Rationale

A renewed and virulent wave of poaching is threatening Uganda’s Wildlife and more particularly elephants as their lives are taken for their tusks. Given that Uganda was previously losing only three elephants to poaching every year, with 15 elephants being killed in 2012 alone, we noticed poaching on the increase in 2013 and 2014 by poachers who use firearms that rival the military’s.

Elephants in Uganda’s National Parks as a whole face extinction as poachers intensify the hunt for ivory tusks whose demand has increased on the local and international markets.

The trade is primarily driven by a burgeoning demand for ivory in China. Ivory has played a centuries-old role in Chinese culture, and is seen as an important medium in art and as a symbol of wealth. The rapidly growing class of New Rich in China is fueling demand and pushing the price of ivory ever higher.

The ivory trade is becoming more lucrative with reports from Lusaka Task Agreement Force indicating that a kilogram of raw ivory goes for as much as U$2,000 in China. In Uganda, a kilogram of raw ivory on the black market fetches about shs.500,000/=.

Elephants are important to Uganda’s heritage. In addition to this, wildlife tourism contributes about 80% of the total tourism earnings.

Save Uganda Wildlife initiative’s mission to develop a tolerant relationship between the wildlife, local host communities, private sector, state and non state actors in Uganda.

Ugandan Wildlife such as elephants are being slaughtered at an unprecedented rate as demand for ivory continues unabated. In 2012, some 10 elephants were killed, representing the worst slaughter of elephants since the international ivory trade was banned in 1989. Because of rampant killing of elephants and smuggling of ivory, elephants have now been declared ‘endangered species’, not only in Uganda but worldwide.

The illegal wildlife trade is estimated to be worth billions (USD) per year and has drastically reduced many wildlife populations in and around Uganda. Just like the drug trade, law and enforcement efforts have not been able to resolve the problem. Every year, hundreds of millions of dollars are spent protecting animals in Uganda’s National Parks, yet virtually nothing is spent on stemming the demand for wildlife parts and products.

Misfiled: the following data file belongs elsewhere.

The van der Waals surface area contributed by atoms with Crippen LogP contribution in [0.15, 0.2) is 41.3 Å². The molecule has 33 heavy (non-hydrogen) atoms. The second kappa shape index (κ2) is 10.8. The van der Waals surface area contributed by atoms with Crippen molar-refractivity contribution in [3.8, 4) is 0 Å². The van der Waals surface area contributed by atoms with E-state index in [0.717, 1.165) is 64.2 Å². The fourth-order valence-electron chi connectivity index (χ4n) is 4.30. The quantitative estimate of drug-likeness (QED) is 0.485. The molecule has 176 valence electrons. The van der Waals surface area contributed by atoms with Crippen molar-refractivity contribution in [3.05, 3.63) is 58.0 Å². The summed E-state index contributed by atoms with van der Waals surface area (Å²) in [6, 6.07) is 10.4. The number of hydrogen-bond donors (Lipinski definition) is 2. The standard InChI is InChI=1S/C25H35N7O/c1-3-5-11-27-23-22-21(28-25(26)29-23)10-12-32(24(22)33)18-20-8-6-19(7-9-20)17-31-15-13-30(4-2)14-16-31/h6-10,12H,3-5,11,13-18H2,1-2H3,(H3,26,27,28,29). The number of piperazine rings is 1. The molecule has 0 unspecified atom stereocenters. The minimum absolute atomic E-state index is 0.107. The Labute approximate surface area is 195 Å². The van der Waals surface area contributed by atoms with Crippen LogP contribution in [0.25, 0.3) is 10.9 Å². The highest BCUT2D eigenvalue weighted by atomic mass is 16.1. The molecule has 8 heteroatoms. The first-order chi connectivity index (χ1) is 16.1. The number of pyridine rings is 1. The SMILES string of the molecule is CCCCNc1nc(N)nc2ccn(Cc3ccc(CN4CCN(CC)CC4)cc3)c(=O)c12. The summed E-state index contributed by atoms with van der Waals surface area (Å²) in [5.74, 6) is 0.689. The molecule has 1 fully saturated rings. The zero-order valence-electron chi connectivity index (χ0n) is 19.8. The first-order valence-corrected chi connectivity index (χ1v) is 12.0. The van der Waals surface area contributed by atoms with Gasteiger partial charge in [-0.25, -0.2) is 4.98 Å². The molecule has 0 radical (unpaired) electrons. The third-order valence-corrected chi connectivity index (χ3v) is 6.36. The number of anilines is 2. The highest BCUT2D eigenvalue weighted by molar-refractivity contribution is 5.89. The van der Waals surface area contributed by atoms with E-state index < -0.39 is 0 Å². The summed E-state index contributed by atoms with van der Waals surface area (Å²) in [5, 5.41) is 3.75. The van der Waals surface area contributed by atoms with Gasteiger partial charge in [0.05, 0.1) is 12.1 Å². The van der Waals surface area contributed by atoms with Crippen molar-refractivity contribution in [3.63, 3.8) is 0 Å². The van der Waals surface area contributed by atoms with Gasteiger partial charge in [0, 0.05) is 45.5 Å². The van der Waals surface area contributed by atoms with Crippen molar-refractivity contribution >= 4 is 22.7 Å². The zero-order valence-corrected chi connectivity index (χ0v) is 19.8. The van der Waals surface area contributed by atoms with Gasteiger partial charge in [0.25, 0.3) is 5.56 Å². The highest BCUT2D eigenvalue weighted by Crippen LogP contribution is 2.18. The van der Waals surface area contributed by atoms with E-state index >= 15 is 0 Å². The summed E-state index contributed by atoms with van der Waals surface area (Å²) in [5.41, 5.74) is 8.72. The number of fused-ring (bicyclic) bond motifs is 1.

This organization, run by professionals in Uganda with minds of unrivalled experience and deep, intuitive knowledge of Ugandan cultures have long co-existed with elephants and wildlife, with vast knowledge of Uganda’s Geographical area and work with partners knowledgeable in the behavioral studies of Ugandan wildlife.

With an unrivaled portfolio of Ugandan leaders and a potential global network of media partners, we are able to deliver high-impact, culturally-sensitive multimedia campaigns and reaching many people every week.

Urgent and immediate action is required to address the poaching crisis on three fronts:

> Stop the killing;
> Stop the trafficking;
> Empower Local Communities

Save Uganda Wildlife initiative is partnering with state and non state actors, the private sector and local communities to lead this three-pronged approach and halt the decline of Uganda’s Wildlife by the end of 2016.

To learn more about Save Uganda’s Elephants, or to make a contribution, please visit www.saveugandawildlife.org